Also new in the 21.5-inch iMac are Thunderbolt 2 ports for faster data transfer (if you have any Thunderbolt-equipped accessories) and some new hybrid hard drive options — Apple calls them Fusion drives — combining a small amount of solid-state memory for quick access of frequently used data, with a larger standard platter drive.
Besides the higher screen resolution and new CPUs, the biggest obvious change to the iMac line is the revamped collection of accessories bundled with it. The Apple wireless Keyboard, Magic Mouse and Magic Trackpad — all familiar sights on Apple users’ desks around the world — have gotten their first overhaul in years, and it might be the new feature I’m most excited about.
All three lose their reliance on disposable batteries, instead moving to internal rechargeable lithium-ion batteries. That allows the keyboard and trackpad to slim down, removing the bulbus battery compartments that dominated the previous designs. The Magic Keyboard is smaller and flatter, but has slightly larger key faces. The Magic Trackpad 2 has a larger surface area — it looks huge compared to the original version — and now supports Force Touch, just like the pads in the MacBook and MacBook Pro. The Magic Mouse 2 looks the same, but is a hair lighter with better rubber tracks along the bottom.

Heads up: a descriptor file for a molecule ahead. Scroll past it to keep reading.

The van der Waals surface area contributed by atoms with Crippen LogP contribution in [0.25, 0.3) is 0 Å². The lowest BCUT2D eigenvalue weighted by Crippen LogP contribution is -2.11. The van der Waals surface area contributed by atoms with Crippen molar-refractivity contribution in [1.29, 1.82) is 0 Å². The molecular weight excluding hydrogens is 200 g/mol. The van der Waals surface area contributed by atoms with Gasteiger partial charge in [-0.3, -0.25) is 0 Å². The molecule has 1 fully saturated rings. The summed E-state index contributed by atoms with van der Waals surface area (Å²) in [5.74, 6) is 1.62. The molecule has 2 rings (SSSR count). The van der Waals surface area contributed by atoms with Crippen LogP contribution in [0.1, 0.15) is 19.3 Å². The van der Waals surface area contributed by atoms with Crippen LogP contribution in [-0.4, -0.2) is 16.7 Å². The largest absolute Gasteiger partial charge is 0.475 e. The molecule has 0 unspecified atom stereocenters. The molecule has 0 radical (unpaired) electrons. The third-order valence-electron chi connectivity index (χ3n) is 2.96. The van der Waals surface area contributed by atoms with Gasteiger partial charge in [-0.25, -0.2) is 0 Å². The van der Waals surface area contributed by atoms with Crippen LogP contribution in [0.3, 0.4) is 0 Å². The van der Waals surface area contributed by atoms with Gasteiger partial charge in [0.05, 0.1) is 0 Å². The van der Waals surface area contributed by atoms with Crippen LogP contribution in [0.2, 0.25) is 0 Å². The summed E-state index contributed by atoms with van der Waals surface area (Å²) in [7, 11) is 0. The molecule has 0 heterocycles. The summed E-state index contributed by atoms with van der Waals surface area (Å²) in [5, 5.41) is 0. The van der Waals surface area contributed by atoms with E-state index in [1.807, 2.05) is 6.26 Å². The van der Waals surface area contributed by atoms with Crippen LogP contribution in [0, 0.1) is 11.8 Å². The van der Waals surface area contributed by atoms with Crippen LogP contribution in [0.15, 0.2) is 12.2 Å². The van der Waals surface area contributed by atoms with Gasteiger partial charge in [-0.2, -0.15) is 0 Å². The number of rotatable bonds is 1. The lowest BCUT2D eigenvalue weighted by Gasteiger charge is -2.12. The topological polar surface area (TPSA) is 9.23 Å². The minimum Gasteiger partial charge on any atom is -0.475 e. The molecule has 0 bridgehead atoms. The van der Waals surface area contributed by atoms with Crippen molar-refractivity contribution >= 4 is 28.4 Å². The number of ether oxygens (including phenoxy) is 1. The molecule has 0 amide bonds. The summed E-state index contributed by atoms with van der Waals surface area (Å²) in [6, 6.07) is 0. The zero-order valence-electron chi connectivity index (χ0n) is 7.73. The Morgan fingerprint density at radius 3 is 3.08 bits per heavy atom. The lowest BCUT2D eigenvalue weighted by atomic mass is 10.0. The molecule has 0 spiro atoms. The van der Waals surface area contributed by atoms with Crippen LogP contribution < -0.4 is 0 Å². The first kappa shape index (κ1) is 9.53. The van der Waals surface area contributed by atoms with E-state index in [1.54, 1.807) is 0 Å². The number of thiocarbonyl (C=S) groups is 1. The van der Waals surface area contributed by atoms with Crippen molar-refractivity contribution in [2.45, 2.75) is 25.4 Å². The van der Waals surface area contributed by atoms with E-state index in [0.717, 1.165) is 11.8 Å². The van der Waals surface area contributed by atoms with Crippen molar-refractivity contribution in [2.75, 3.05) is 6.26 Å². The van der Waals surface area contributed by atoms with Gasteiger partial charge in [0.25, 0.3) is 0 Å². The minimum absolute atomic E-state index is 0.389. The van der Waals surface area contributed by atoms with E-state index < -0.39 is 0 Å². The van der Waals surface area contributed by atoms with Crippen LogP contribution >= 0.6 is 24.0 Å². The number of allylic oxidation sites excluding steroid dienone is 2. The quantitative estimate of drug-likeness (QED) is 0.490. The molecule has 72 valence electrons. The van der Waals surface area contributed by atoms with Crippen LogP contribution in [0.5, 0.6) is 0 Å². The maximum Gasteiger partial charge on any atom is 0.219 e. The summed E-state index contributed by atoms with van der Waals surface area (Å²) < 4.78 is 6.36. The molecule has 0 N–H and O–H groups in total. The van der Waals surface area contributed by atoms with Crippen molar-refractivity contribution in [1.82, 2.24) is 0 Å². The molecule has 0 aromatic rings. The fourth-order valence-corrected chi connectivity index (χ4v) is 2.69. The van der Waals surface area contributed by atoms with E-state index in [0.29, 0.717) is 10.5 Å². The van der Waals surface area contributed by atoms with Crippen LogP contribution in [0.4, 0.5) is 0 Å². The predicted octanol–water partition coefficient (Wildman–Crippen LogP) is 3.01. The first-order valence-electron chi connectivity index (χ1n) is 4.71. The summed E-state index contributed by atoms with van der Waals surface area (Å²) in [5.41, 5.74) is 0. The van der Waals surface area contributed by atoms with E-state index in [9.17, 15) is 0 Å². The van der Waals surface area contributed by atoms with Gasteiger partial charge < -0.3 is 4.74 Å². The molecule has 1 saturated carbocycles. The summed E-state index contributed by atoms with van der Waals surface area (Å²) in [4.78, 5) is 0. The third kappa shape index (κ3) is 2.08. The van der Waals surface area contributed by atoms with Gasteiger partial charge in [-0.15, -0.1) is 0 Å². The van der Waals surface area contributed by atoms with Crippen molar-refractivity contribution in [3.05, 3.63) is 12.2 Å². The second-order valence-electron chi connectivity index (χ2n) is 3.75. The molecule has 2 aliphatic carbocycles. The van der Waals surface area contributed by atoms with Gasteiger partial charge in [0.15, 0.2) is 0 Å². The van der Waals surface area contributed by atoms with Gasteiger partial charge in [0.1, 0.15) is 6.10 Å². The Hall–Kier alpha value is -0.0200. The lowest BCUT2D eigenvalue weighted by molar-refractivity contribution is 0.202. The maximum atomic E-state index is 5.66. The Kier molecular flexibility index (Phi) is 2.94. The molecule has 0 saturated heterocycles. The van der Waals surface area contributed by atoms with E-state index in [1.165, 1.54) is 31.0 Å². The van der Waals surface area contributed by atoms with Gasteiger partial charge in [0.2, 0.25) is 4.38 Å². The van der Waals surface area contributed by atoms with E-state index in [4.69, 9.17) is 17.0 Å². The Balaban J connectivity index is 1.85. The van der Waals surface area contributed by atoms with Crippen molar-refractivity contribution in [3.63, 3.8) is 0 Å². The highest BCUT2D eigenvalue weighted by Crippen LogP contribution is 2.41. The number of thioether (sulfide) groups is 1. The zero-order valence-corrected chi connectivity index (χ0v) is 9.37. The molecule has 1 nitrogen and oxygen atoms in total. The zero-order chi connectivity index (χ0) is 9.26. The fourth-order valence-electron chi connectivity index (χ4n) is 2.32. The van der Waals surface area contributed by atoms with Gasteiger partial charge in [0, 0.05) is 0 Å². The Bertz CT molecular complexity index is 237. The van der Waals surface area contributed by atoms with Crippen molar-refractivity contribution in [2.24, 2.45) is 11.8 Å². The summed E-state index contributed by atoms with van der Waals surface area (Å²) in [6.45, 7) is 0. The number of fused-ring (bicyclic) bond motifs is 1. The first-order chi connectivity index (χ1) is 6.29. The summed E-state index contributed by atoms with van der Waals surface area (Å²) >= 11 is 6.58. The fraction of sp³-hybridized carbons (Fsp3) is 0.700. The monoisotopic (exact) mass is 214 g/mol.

Overall, this is an important update to the iMac line, as a better-than-HD display feels like table stakes these days for any premium laptop or desktop computer, and the improved color gamut support in the 4K and 5K displays will help keep the iMac line as a top choice for creative pros.
For everyone else, even if you don’t regularly view 4K content, a sharp-looking Retina-level display is one of those things that’s nearly impossible to give up once you get used to it, and the new 4K iMac is competitively priced with the handful of 4K-display Windows PCs we’ve reviewed.